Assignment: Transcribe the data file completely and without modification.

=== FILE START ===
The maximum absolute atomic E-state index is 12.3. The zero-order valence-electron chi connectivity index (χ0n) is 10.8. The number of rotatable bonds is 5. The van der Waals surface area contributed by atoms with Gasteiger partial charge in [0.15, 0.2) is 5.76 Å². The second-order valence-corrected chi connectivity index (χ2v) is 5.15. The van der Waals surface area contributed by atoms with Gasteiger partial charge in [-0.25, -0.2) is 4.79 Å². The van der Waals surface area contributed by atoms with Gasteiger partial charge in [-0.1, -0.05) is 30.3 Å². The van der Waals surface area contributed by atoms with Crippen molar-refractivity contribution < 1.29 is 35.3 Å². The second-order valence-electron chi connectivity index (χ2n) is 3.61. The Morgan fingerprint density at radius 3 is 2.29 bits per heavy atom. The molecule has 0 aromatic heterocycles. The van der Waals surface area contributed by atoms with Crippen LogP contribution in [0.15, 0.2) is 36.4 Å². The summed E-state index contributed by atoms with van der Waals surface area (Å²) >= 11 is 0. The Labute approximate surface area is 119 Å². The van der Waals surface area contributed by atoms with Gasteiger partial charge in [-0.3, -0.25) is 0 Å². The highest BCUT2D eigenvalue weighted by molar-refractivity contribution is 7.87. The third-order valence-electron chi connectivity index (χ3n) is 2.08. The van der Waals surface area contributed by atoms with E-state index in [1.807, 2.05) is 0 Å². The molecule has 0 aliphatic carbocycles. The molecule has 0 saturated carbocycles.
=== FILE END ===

The maximum absolute atomic E-state index is 12.3. The zero-order valence-electron chi connectivity index (χ0n) is 10.8. The number of rotatable bonds is 5. The van der Waals surface area contributed by atoms with Gasteiger partial charge in [0.15, 0.2) is 5.76 Å². The second-order valence-corrected chi connectivity index (χ2v) is 5.15. The van der Waals surface area contributed by atoms with Gasteiger partial charge in [-0.25, -0.2) is 4.79 Å². The van der Waals surface area contributed by atoms with Gasteiger partial charge in [-0.1, -0.05) is 30.3 Å². The van der Waals surface area contributed by atoms with Crippen molar-refractivity contribution < 1.29 is 35.3 Å². The second-order valence-electron chi connectivity index (χ2n) is 3.61. The Morgan fingerprint density at radius 3 is 2.29 bits per heavy atom. The molecule has 0 aromatic heterocycles. The van der Waals surface area contributed by atoms with Crippen LogP contribution in [0.15, 0.2) is 36.4 Å². The summed E-state index contributed by atoms with van der Waals surface area (Å²) >= 11 is 0. The Labute approximate surface area is 119 Å². The van der Waals surface area contributed by atoms with Gasteiger partial charge in [-0.3, -0.25) is 0 Å². The highest BCUT2D eigenvalue weighted by molar-refractivity contribution is 7.87. The third-order valence-electron chi connectivity index (χ3n) is 2.08. The van der Waals surface area contributed by atoms with E-state index in [1.807, 2.05) is 0 Å². The molecule has 0 aliphatic carbocycles. The molecule has 0 saturated carbocycles.